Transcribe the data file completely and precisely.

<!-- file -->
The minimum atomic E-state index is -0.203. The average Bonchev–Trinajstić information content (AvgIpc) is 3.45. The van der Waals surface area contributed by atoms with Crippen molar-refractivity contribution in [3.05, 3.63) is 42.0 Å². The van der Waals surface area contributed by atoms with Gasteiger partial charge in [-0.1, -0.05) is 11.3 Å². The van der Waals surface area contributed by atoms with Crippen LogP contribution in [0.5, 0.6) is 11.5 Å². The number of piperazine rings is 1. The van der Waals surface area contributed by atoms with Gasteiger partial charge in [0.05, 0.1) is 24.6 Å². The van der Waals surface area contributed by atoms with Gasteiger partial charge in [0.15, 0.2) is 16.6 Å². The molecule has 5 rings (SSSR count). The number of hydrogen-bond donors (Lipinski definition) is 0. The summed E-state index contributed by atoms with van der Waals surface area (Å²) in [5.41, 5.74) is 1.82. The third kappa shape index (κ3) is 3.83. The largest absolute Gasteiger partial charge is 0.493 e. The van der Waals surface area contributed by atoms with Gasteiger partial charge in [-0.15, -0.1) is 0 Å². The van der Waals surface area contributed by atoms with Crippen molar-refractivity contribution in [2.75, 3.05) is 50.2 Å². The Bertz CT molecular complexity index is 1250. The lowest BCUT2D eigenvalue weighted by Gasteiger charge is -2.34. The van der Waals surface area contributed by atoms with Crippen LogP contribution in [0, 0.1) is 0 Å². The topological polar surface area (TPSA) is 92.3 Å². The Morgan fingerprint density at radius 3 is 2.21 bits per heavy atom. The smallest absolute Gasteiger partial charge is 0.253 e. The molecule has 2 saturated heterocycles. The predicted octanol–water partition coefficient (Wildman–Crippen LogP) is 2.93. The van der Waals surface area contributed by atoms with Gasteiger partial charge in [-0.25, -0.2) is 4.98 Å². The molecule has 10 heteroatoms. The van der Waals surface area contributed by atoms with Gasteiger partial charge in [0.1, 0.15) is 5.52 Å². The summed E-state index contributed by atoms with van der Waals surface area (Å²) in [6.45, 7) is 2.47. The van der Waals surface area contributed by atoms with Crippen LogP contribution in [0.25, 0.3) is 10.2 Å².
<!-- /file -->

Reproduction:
The minimum atomic E-state index is -0.203. The average Bonchev–Trinajstić information content (AvgIpc) is 3.45. The van der Waals surface area contributed by atoms with Crippen molar-refractivity contribution in [3.05, 3.63) is 42.0 Å². The van der Waals surface area contributed by atoms with Gasteiger partial charge in [-0.1, -0.05) is 11.3 Å². The van der Waals surface area contributed by atoms with Crippen LogP contribution in [0.5, 0.6) is 11.5 Å². The number of piperazine rings is 1. The van der Waals surface area contributed by atoms with Gasteiger partial charge in [0.05, 0.1) is 24.6 Å². The van der Waals surface area contributed by atoms with Gasteiger partial charge in [0.15, 0.2) is 16.6 Å². The molecule has 5 rings (SSSR count). The number of hydrogen-bond donors (Lipinski definition) is 0. The summed E-state index contributed by atoms with van der Waals surface area (Å²) in [5.41, 5.74) is 1.82. The third kappa shape index (κ3) is 3.83. The largest absolute Gasteiger partial charge is 0.493 e. The van der Waals surface area contributed by atoms with Gasteiger partial charge in [-0.15, -0.1) is 0 Å². The van der Waals surface area contributed by atoms with Crippen molar-refractivity contribution in [2.75, 3.05) is 50.2 Å². The Bertz CT molecular complexity index is 1250. The lowest BCUT2D eigenvalue weighted by Gasteiger charge is -2.34. The van der Waals surface area contributed by atoms with Crippen LogP contribution in [0, 0.1) is 0 Å². The topological polar surface area (TPSA) is 92.3 Å². The Morgan fingerprint density at radius 3 is 2.21 bits per heavy atom. The smallest absolute Gasteiger partial charge is 0.253 e. The molecule has 2 saturated heterocycles. The predicted octanol–water partition coefficient (Wildman–Crippen LogP) is 2.93. The van der Waals surface area contributed by atoms with Gasteiger partial charge in [-0.25, -0.2) is 4.98 Å². The molecule has 10 heteroatoms. The van der Waals surface area contributed by atoms with Gasteiger partial charge in [0.1, 0.15) is 5.52 Å². The summed E-state index contributed by atoms with van der Waals surface area (Å²) in [6.45, 7) is 2.47. The van der Waals surface area contributed by atoms with Crippen LogP contribution in [0.25, 0.3) is 10.2 Å².